معاونت:بین الاقوامی صوتیاتی ابجد/لیٹویائی
See Latvian phonology for a more thorough look at the sounds of Latvian.
At the time of its inception, a conscious decision was made that Latvian orthography would not show gemination/lengthening of consonants because it was unnecessary to do so. Nevertheless, single obstruent consonants (as opposed to consonant clusters) between two short vowels are always long: Atis would be ⟨attis⟩ and aka would be ⟨akka⟩ or [ˈatːis] and [ˈakːa]. In transcribing Latvian in IPA, however, consonant length is usually not indicated. Sonorants, however, indicated in orthography: in mamma, panna, allaž, ķerra, the long sonorants should probably be indicated both in phonetic as well as صوتیہ [less precise] transcriptions: [mamːa], [panːa], [alːaʒ], [cærːa].
Standard Latvian has three tones called, by convention, the level (stiepts), broken (lauzts) and falling (krītošs,) indicated by a tilde (~), circumflex (^) or grave (`) accents, respectively. Different tones are distinguished if the stressed syllable (the first syllable, in most all cases) has either a long vowel or a diphthong. Short vowels and unstressed syllables do not take on different tones.
In Riga, Latvian the falling tone has been syncretized with the broken: its users differentiate only between the level and broken tones and perceive the falling tone as broken.
Tone is usually omitted transcribing Latvian in IPA.[why?][حوالہ درکار] English Wiktionary for its Latvian entries, however, uses a notation of macron, circumflex or grave accent if necessary (the tilde is already reserved for indicating nasal vowels in IPA so it is replaced it with a macron.)
- ^ ا ب پ An unvoiced consonant, in a compound, followed by a voiced consonant becomes voiced: atdarīt → [ˈadːariːt] or [ˈadˌdariːt].
- ^ ا ب [f] and [x] occur only in loanwords.
- ^ ا ب پ ت ٹ Before the masculine ending -s, voiced consonants are devoiced: smags → [smaks]. The -s is assimilated after a devoiced fricative, producing a long consonant: mazs → [masː] and mežs → [meʃː]. Devoicing also occurs in compounds: labprātīgs → [ˈlapːraːtiːks] or [ˈlapˌpraːtiːks].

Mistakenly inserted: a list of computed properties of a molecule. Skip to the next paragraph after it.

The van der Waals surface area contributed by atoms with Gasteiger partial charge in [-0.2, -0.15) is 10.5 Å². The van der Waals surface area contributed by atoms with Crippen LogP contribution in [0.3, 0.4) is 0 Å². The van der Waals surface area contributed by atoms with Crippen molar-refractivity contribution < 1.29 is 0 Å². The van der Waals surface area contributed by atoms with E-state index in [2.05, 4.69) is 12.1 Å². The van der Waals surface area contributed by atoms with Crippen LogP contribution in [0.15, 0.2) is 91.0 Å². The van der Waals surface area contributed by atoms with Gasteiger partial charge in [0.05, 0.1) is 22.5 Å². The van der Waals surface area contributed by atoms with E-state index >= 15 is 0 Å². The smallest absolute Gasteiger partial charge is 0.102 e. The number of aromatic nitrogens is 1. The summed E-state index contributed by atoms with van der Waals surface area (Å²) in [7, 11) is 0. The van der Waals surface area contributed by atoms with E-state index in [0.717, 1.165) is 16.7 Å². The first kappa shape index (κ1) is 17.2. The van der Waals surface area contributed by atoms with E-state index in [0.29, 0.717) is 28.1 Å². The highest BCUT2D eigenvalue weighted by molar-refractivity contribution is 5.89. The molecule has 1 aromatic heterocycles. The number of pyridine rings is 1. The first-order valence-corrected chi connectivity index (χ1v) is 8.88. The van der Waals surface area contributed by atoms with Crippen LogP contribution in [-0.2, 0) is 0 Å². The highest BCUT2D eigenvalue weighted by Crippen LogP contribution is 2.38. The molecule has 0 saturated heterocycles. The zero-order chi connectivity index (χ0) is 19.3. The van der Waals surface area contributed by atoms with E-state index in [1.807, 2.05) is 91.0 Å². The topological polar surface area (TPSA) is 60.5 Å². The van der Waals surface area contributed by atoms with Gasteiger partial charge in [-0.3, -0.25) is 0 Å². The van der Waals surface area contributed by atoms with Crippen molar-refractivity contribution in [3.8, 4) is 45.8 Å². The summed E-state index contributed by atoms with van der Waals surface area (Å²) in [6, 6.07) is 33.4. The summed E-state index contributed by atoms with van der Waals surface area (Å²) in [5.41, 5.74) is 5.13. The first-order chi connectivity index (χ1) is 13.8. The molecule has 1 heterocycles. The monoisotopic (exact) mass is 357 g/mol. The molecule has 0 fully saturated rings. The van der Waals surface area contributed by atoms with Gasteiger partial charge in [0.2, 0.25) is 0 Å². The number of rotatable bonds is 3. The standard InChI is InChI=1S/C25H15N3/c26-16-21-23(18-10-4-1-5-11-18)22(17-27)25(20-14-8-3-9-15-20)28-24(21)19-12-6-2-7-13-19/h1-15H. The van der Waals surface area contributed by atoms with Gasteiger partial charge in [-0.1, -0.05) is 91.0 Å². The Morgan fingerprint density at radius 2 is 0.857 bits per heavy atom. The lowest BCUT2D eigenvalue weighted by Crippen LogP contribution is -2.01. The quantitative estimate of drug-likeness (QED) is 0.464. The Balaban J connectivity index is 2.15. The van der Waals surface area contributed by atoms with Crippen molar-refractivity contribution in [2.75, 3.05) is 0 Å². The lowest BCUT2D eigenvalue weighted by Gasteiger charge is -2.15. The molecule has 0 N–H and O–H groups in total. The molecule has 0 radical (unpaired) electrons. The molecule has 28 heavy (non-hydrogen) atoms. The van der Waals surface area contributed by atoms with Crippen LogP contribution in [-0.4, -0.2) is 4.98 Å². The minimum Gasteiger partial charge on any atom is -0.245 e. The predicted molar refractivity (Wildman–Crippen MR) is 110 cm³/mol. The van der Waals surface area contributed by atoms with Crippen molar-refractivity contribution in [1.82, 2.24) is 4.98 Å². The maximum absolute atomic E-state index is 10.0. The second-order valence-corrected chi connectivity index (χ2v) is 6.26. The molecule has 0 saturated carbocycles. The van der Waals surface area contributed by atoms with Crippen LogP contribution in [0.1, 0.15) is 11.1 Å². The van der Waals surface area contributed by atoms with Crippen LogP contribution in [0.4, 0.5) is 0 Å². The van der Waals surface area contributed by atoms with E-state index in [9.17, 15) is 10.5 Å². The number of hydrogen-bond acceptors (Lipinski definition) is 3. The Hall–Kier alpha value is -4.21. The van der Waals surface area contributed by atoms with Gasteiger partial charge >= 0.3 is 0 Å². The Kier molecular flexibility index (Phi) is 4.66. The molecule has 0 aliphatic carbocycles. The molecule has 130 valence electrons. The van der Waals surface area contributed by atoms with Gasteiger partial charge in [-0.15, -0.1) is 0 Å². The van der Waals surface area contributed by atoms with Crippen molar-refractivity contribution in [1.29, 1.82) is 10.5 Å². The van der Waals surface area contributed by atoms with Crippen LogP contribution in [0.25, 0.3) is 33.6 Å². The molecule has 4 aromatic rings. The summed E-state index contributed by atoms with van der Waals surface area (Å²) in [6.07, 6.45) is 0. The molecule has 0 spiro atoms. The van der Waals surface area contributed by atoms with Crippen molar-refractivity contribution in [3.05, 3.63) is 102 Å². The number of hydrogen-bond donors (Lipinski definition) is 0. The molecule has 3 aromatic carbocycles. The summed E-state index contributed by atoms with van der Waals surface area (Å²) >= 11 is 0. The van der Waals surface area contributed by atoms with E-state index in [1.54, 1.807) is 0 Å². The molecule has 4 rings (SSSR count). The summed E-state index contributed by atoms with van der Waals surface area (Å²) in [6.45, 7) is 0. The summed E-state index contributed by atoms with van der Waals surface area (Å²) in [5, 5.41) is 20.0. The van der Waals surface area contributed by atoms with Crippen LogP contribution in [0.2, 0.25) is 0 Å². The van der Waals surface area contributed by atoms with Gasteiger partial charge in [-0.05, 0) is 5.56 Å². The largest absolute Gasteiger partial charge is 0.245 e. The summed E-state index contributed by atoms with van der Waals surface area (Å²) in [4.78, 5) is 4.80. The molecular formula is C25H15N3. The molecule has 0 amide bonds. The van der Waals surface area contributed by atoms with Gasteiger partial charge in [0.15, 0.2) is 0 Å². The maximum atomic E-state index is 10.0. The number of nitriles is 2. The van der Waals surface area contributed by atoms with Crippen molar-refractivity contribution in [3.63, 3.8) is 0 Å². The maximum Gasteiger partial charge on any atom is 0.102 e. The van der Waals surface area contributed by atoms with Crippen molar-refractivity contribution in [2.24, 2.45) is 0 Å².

- Allophone of nasals before طبقی حروف صحیح.
- ^ ا ب پ The letter ⟨o⟩ in Latvian orthography usually represents the diphthong [uɔ]): Lithuanian nuoma and Latvian noma. [ɔ] and its long counterpart, [ɔː], occur only in loanwords.
- "DIVSKAŅI". اخذ شدہ بتاریخ 1 اکتوبر 2021ء.
- ^ ا ب پ ت In closed syllables, [ai], [ɛi], [oi], and [ui] may be transcribed as vowel-glide sequences: tais [tajs], veikt [vɛjkt], boikots [bɔjkɔts], and muita [mujta].
- ^ ا ب پ Only in loanwords or onomatopoeiatic words.
- Only in loanwords and onomatopoeiatic words or as the result of vocalization in open syllables of [v].
- ^ ا ب Kortmann، Bernd (2011). The Languages and Linguistics of Europe. Walter de Gruyter. صفحہ 5. ISBN 3110220253. اخذ شدہ بتاریخ 1 اکتوبر 2021ء.
Consonant quantity is well-developed in Latvian as a result of Fennic substratum influence. Sonorants show distinctive quantity mainly in loanwords, cf. manna [manːa] 'manna' vs. mana [mana] (nom.sg.fem. of 1st ps. sg possesive pronoun). Non-distinctive quantitative variation in obstruents occurs in native words: immediately post-tonic voicless obstruents are automatically lengthened between short vowels, cf. lapa [lapːa] 'leaf' vs. lāpa [laːpa] 'torch,' lapā [lapaː] 'leaf (loc.sg.)'. In Lithuanian there is no consonantal quantity and on the morphemic boundary geminates are shortened.
- Masļanska، Olga؛ Rubīna، Aina (1992). Valsts valoda - Курс лекций латышского языка. Rīga. صفحہ 11.
В латышском языке имеется слоговая интонация, которая может быть протяжной (~), прерывистой (^) и нисходящей (\). В некоторых случаях интонация имеет смыслоразличительное значение, например: за~ле ("зал"), за^ле ("трава"), za\les ("лекарство")
- Kortmann، Bernd (2011). The Languages and Linguistics of Europe. Walter de Gruyter. صفحہ 6. ISBN 3110220253. اخذ شدہ بتاریخ 1 اکتوبر 2021ء.
Both Latvian and Lithuanian are pitch languages. In Lithuanian, stressed long vocalic segments (long vowels, diphthongs, and sequences of vowel plus sonorant) show a distinctive opposition of rising and falling pitch, cf. kar̃tų 'time:gen.pl' vs. kártų 'hang:irr.3'. In standard Latvian (and some of the dialects), long vocalic sequences (of the same type as in Lithuanian) distinguish three varieties of pitch: 'even', 'falling', and 'broken' ('broken pitch' being a falling pitch with superadded glottalisation). They are fully differentiated in stressed syllables only: unstressed syllables have an opposition of glottalised and non-glottalised long vocalic segments. Segments with 'even' pitch are ultra long. Neither Lithuanian nor Latvian mark pitch in their standard orthography.